|Bert Thompson biography
Born Dec. 31, 1934, in Dundee, Scotland, Bert Thompson began playing snare drum in Scottish bagpipe bands from the age of ten and continued until he emigrated to the U.S.A.
He became aware of traditional jazz while in high school where, with a group of like-minded pupils, he listened to records by Bunk Johnson, Lu Watters, Muggsy Spanier, Turk Murphy, and the emerging British bands of Chris Barber, Ken Colyer, etc. At that time he began collecting jazz records and still does. Although he longed to play jazz, he had no drum set and did not know of any other aspiring jazz musicians while in school. So he had to make do with listening to the records.
In 1956 Bert decided to emigrate to America. At the time there was a military draft there, so he joined the U.S. Army for two years. He was sent for basic training to Fort Carson in Colorado, and there he had an audition and was assigned to the 101st Airborne Division Band in Fort Campbell, Kentucky.
One of his fellow bandsmen was going to be a professional drummer in New York after discharge, and he agreed to give Bert some tips on playing a drum set. As well as playing with the marching band (68 pieces strong), he played with the 16-piece dance band (Miller, the Dorseys, Kenton, Goodman, etc. arrangements) and with a quintet, which also played some traditional jazz tunes.
After being discharged in 1958 and coming back to San Francisco, Bert went to university where he earned several degrees and began his career as an English professor. In addition to teaching, he went back to music in the late 1970's, attending some jam sessions that were being held in a nearby town. Some of the musicians there decided to form a Chicago-style band, And That's Jazz, and he was asked to join.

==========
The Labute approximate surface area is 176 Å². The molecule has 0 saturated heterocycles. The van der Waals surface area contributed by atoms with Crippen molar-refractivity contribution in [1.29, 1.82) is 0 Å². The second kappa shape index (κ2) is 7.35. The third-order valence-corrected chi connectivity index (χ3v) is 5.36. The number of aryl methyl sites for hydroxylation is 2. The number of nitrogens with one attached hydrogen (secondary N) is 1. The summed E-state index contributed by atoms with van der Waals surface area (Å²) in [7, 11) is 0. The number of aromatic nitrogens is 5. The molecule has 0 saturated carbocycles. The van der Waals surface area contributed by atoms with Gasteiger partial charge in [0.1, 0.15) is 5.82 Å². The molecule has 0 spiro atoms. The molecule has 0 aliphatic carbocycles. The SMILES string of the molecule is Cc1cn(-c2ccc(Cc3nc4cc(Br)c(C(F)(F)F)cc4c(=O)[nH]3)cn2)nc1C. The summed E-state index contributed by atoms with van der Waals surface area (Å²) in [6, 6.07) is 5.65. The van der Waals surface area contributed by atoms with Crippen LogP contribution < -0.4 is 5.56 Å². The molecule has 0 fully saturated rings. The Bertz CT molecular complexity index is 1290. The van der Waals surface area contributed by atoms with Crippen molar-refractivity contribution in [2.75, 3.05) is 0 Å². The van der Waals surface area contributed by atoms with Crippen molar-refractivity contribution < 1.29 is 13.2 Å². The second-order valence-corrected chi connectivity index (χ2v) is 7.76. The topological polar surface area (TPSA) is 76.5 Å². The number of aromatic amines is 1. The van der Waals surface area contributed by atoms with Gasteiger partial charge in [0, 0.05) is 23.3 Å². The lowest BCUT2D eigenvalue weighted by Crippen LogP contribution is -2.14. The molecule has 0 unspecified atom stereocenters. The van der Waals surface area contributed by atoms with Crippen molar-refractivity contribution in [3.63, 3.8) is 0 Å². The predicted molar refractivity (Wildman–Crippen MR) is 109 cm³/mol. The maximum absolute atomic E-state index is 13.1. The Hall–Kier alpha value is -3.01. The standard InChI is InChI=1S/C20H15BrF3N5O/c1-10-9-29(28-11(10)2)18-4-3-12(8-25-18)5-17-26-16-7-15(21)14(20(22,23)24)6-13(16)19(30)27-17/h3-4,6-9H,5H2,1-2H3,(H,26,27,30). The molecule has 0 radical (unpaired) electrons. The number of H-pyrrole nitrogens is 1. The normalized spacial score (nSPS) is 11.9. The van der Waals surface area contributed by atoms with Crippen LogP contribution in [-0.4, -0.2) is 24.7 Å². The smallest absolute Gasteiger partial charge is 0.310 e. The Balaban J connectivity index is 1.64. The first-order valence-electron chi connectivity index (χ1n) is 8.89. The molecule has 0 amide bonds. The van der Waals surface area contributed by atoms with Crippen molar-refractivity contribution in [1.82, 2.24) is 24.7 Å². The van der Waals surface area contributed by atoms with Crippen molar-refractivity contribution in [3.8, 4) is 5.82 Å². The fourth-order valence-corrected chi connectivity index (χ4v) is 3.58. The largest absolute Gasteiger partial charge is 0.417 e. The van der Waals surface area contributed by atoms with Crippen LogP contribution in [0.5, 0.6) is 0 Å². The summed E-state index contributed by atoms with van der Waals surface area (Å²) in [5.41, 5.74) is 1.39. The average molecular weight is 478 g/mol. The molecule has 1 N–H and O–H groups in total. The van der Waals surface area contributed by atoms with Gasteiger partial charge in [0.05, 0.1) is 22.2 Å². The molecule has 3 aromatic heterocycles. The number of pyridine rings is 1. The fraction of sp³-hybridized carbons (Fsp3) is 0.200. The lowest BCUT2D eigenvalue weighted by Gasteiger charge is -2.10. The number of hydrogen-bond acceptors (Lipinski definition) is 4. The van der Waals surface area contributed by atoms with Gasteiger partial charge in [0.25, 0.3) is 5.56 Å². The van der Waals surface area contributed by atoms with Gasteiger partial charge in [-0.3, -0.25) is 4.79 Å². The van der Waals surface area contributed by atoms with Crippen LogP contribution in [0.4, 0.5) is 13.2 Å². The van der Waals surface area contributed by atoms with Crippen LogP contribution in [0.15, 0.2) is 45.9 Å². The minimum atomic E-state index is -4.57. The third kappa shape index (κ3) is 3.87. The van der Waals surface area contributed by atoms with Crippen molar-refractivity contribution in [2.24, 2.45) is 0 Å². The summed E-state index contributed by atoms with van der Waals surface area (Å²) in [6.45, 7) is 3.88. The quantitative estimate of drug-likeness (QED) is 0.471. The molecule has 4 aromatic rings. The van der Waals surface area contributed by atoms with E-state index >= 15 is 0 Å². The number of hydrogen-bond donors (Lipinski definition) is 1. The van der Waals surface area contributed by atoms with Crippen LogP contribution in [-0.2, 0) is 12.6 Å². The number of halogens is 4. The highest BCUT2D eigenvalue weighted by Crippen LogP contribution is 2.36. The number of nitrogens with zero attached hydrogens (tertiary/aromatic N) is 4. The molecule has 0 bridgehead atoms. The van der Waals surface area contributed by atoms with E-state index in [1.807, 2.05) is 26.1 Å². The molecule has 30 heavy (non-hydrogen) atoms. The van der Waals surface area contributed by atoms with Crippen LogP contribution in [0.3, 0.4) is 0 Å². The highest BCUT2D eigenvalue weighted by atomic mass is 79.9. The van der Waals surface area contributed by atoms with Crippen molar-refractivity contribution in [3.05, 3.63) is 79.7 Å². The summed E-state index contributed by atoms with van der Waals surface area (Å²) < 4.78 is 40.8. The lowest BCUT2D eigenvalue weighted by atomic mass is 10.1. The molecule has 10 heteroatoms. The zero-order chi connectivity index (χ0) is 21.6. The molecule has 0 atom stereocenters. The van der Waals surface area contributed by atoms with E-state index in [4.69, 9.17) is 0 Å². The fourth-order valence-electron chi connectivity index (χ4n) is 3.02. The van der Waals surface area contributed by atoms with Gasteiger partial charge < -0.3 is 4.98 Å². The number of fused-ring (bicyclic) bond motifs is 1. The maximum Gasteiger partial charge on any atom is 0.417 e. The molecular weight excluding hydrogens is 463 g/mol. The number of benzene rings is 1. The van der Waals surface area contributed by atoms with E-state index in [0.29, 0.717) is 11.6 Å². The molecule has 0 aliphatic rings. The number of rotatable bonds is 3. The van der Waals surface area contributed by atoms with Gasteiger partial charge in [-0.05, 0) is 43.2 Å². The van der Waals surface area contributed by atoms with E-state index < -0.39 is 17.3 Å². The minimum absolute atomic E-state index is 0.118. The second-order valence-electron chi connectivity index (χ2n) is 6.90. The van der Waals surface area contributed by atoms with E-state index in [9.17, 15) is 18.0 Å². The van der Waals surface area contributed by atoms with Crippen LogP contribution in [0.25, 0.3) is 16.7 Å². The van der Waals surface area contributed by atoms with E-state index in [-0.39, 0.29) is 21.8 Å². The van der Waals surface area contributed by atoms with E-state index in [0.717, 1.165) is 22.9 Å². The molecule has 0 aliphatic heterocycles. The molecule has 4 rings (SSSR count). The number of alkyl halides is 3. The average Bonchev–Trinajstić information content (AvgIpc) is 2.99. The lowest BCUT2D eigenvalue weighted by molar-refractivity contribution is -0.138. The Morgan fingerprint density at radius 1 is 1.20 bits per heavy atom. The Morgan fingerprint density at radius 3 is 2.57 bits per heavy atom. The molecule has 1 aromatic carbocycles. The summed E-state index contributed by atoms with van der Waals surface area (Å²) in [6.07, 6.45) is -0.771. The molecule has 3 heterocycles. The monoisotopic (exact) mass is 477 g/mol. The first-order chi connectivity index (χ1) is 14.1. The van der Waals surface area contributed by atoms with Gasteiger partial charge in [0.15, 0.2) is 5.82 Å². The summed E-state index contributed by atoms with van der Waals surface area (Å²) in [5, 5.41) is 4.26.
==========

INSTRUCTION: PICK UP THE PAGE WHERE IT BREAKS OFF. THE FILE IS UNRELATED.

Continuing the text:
Leaving them in 1984, he was invited the following year to join Professor Plum's Jazz, a very popular West Coast-style band with a large following. They were featured on numerous cruises and played just about every festival in the Western United States, as well as others throughout the country. Three times they had residences in Mexico. He was with that band until it disbanded in 1995.
In 1989 Bert was also asked to join Gremoli, a New Orleans-style band, all of whose members live in Southern California. Obviously he can not play many gigs with them as they are located about 400 miles from his home, but he does try to play jazz festivals and other jobs with them whenever possible.
In the mid 1980's Bert also joined a two-trumpet band led by Ted Shafer called the Jelly Roll Jazz Band, which plays many tunes from the books of King Oliver's Creole Jazz Band and Lu Watters' Yerba Buena Jazz Band. Around this time, too, Bert formed his own New Orleans-style band, the New Revival Jazzmen, and led it for several years before disbanding.
In the early nineties he also got a call from a New Orleans-style brass band named the Zenith New Orleans Parade Band, asking if he would play snare drum. The band consists of seven to ten pieces, depending on the gig, and is led by its only black member, its parade marshal.
Several years ago he also was asked to play drums with the British-style Phoenix Jazzers from Vancouver, British Columbia, Canada, and did until it folded about two years later.
In addition to playing today with Gremoli, the Jelly Roll Jazz Band, and the Zenith New Orleans Parade Band, Bert is kept busy substituting with other bands in the San Francisco Bay Area needing a drummer.